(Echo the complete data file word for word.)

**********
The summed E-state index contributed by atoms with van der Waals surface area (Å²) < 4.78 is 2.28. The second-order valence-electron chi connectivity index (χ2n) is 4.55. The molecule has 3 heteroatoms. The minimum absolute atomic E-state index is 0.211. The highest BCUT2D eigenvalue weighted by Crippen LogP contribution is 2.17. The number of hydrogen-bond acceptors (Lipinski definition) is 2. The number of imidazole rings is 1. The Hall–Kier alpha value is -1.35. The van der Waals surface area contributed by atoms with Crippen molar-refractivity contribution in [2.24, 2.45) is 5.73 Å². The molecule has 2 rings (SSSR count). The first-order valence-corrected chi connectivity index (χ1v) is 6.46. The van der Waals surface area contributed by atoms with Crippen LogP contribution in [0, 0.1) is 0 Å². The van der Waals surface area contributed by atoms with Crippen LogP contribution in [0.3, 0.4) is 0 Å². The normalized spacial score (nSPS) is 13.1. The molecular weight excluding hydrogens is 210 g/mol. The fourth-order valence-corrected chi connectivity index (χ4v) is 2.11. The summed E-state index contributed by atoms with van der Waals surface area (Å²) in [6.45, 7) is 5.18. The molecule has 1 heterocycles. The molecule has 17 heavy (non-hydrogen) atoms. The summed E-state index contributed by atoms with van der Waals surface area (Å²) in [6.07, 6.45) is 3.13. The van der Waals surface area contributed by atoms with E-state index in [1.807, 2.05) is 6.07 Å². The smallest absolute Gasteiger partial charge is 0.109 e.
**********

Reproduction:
The summed E-state index contributed by atoms with van der Waals surface area (Å²) < 4.78 is 2.28. The second-order valence-electron chi connectivity index (χ2n) is 4.55. The molecule has 3 heteroatoms. The minimum absolute atomic E-state index is 0.211. The highest BCUT2D eigenvalue weighted by Crippen LogP contribution is 2.17. The number of hydrogen-bond acceptors (Lipinski definition) is 2. The number of imidazole rings is 1. The Hall–Kier alpha value is -1.35. The van der Waals surface area contributed by atoms with Crippen molar-refractivity contribution in [2.24, 2.45) is 5.73 Å². The molecule has 2 rings (SSSR count). The first-order valence-corrected chi connectivity index (χ1v) is 6.46. The van der Waals surface area contributed by atoms with Crippen LogP contribution in [0, 0.1) is 0 Å². The van der Waals surface area contributed by atoms with Crippen LogP contribution in [0.3, 0.4) is 0 Å². The normalized spacial score (nSPS) is 13.1. The molecular weight excluding hydrogens is 210 g/mol. The fourth-order valence-corrected chi connectivity index (χ4v) is 2.11. The summed E-state index contributed by atoms with van der Waals surface area (Å²) in [6.45, 7) is 5.18. The molecule has 1 heterocycles. The molecule has 17 heavy (non-hydrogen) atoms. The summed E-state index contributed by atoms with van der Waals surface area (Å²) in [6.07, 6.45) is 3.13. The van der Waals surface area contributed by atoms with E-state index in [1.807, 2.05) is 6.07 Å². The smallest absolute Gasteiger partial charge is 0.109 e.